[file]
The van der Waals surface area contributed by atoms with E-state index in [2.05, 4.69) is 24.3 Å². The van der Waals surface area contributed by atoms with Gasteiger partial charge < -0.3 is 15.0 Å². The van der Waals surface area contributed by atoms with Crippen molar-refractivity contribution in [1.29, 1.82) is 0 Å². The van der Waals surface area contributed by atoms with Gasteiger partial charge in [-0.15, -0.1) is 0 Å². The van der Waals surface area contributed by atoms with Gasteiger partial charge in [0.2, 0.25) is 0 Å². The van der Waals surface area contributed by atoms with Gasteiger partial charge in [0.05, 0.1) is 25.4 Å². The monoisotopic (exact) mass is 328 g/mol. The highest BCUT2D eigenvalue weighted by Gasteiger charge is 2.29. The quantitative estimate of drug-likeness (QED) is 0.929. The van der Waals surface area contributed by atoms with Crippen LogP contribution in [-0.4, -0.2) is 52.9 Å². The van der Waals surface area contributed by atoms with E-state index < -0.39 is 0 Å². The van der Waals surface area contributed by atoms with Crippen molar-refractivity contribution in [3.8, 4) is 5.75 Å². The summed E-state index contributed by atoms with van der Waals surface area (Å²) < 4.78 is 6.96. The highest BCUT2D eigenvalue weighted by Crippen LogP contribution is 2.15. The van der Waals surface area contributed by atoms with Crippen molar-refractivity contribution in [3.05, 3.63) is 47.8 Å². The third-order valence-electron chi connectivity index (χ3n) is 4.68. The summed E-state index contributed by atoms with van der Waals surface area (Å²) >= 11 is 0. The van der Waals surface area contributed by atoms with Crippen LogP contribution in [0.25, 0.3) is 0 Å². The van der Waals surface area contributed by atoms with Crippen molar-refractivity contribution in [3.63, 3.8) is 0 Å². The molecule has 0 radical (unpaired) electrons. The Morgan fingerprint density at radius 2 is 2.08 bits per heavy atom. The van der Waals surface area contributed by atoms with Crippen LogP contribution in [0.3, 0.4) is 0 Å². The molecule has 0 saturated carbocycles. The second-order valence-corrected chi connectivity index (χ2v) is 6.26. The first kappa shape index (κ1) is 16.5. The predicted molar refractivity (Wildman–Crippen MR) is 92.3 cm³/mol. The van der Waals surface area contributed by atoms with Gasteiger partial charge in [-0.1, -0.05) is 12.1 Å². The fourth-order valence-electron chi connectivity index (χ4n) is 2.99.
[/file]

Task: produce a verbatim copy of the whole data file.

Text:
The van der Waals surface area contributed by atoms with E-state index in [2.05, 4.69) is 24.3 Å². The van der Waals surface area contributed by atoms with Gasteiger partial charge < -0.3 is 15.0 Å². The van der Waals surface area contributed by atoms with Crippen molar-refractivity contribution in [1.29, 1.82) is 0 Å². The van der Waals surface area contributed by atoms with Gasteiger partial charge in [-0.15, -0.1) is 0 Å². The van der Waals surface area contributed by atoms with Gasteiger partial charge in [0.2, 0.25) is 0 Å². The van der Waals surface area contributed by atoms with Gasteiger partial charge in [0.05, 0.1) is 25.4 Å². The monoisotopic (exact) mass is 328 g/mol. The highest BCUT2D eigenvalue weighted by Gasteiger charge is 2.29. The quantitative estimate of drug-likeness (QED) is 0.929. The van der Waals surface area contributed by atoms with Crippen LogP contribution in [-0.4, -0.2) is 52.9 Å². The van der Waals surface area contributed by atoms with E-state index < -0.39 is 0 Å². The van der Waals surface area contributed by atoms with Crippen molar-refractivity contribution in [3.8, 4) is 5.75 Å². The summed E-state index contributed by atoms with van der Waals surface area (Å²) < 4.78 is 6.96. The highest BCUT2D eigenvalue weighted by Crippen LogP contribution is 2.15. The van der Waals surface area contributed by atoms with Crippen molar-refractivity contribution in [3.05, 3.63) is 47.8 Å². The third-order valence-electron chi connectivity index (χ3n) is 4.68. The summed E-state index contributed by atoms with van der Waals surface area (Å²) >= 11 is 0. The van der Waals surface area contributed by atoms with Crippen LogP contribution in [0.25, 0.3) is 0 Å². The van der Waals surface area contributed by atoms with Crippen molar-refractivity contribution in [3.63, 3.8) is 0 Å². The molecule has 0 radical (unpaired) electrons. The Morgan fingerprint density at radius 2 is 2.08 bits per heavy atom. The van der Waals surface area contributed by atoms with Crippen LogP contribution in [0.3, 0.4) is 0 Å². The molecule has 0 saturated carbocycles. The second-order valence-corrected chi connectivity index (χ2v) is 6.26. The first kappa shape index (κ1) is 16.5. The predicted molar refractivity (Wildman–Crippen MR) is 92.3 cm³/mol. The van der Waals surface area contributed by atoms with Gasteiger partial charge in [-0.1, -0.05) is 12.1 Å². The fourth-order valence-electron chi connectivity index (χ4n) is 2.99.